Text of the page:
I was shocked, sickened and angry when I learned of the murder of my colleague Sir David Amess. He had been an MP for a long time but he did not treat us newer intakes with anything but respect, humour and friendship. He certainly had little interest in point-scoring or self-promotion. I’ve learnt a lot from David and I will miss his presence around Parliament. I get the feeling that a lot of us will try and step up our efforts as backbench MPs in memory of him and, along with a resolute determination to maintain easy access for those we serve and represent, this will be a legacy to David that is worthy of the fine man he was.
His murderer has gained nothing unless myself and my colleagues retreat from face-to-face contact with those we work to serve. I have no intention of this. It is not possible to truly capture the beating heart of a constituency without spending as much time as possible out and about listening to concerns and seeing first-hand the challenges and circumstances people face each day. My understanding is that David was killed by someone who had made an appointment to see him. Cancelling drop-in events, public engagements and the routine parts of a job in the community will not stop someone who is intent on causing harm but it will undermine what is largely a free and open democracy.
Following Friday’s awful murder I don’t feel sorry for MPs. I have no reason to feel the risk to us is any greater. I feel for the police who hold the weight of responsibility for keeping everyone safe irrespective of who we are or what job we do. If the outcome of this is for our police to be charged with providing greater support to each MP the Government, Police and Crime Commissioners and Chief Constables must ensure additional resources as I have no intention or desire to take existing resources away from where it is most needed.
I will act as responsibly as possible and, unless I’m told that I can not legally carry on with the drop-in events this autumn, I shall carry on making myself available as planned. Sir David’s death has been marked with tributes and a church service in Parliament - it is the least we can do for someone who did not have a gram of malice or hate in him. I pray God will hold David’s family especially closely as they live with this horrendous weight of loss.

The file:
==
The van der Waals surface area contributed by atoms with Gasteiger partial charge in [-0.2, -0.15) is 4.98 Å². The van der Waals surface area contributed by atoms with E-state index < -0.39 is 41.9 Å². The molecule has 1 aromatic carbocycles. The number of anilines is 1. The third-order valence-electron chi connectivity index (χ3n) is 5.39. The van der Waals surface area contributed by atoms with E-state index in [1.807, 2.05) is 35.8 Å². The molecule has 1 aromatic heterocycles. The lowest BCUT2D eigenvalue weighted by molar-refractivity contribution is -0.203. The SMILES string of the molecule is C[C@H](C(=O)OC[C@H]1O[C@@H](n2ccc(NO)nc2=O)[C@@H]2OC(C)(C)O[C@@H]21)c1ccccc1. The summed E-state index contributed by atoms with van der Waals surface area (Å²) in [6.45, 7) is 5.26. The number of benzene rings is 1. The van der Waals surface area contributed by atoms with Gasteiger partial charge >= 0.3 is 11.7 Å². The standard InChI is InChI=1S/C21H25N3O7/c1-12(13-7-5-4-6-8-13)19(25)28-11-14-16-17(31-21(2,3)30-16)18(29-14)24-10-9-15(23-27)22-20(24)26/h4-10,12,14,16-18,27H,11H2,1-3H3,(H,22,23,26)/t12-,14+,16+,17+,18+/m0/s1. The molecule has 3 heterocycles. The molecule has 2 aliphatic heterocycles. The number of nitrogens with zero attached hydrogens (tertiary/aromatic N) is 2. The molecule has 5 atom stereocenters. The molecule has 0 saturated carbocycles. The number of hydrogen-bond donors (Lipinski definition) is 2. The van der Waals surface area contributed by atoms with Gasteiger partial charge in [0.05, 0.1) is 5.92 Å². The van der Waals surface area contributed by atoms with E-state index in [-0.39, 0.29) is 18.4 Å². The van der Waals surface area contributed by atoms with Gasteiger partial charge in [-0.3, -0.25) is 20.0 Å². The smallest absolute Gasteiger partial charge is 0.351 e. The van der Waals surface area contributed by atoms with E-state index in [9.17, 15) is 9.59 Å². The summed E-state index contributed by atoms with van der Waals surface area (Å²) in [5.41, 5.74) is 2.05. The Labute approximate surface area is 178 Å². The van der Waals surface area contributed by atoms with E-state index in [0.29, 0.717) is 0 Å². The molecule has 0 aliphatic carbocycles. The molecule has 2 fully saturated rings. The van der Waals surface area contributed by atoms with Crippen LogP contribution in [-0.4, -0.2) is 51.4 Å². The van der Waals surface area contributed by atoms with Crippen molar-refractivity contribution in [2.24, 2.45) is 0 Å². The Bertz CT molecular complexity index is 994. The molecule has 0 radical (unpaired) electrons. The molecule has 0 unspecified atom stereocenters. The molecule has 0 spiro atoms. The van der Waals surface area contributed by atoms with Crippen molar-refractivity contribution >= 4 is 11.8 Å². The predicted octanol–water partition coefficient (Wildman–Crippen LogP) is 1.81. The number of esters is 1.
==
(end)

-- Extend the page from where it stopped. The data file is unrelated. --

On Thursday we hosted another of our Climate Focus events which have been taking place on Zoom from the start of this year. Given the seismic changes that will impact us all as Government policy drives down our carbon footprint these events are helpful to understand what is in and what is out when it comes to reducing our harmful impact on the planet. Thursday’s event, which provided Cornwall Spaceport and the CEO Melissa Thorpe with the opportunity to set out whether the spaceport hinders or helps our national and international move to net zero, was as thought-provoking as any and my plea to people on all sides of the argument is take a look at the recording before you take your judgment. The link on YouTube is here.
The long-awaited Heat and Buildings Strategy was launched this week. The 201-page document sets out how Government plans to meet the net zero emissions target in relation to our homes and the built environment and, if done properly, has the benefit of helping fuel-poor homes most of all. This is very important to me as our homes in West Cornwall and on Scilly are some of the most leaky of all and are expensive to heat.
To transition away from fossil fuel heating we will need to insulate effectively, increase the size of our radiators and, in many cases, upgrade the power supply to rural homes. Currently most of this expense is recovered over 7 years through the Government’s renewable heat incentive which ends in its current form next March. However, the upfront costs are prohibitive to most households so progress on existing homes is under par.
In my days as a builder all the homes and conversations I did used renewable heating or modern electric heating. To really decarbonise we must apply this to existing homes as well as new homes. The strategy states that 80% of homes heated by fossil fuels in England can accommodate a low heat system such as air-source which is great if we can find a way to ensure it is affordable to low-income households.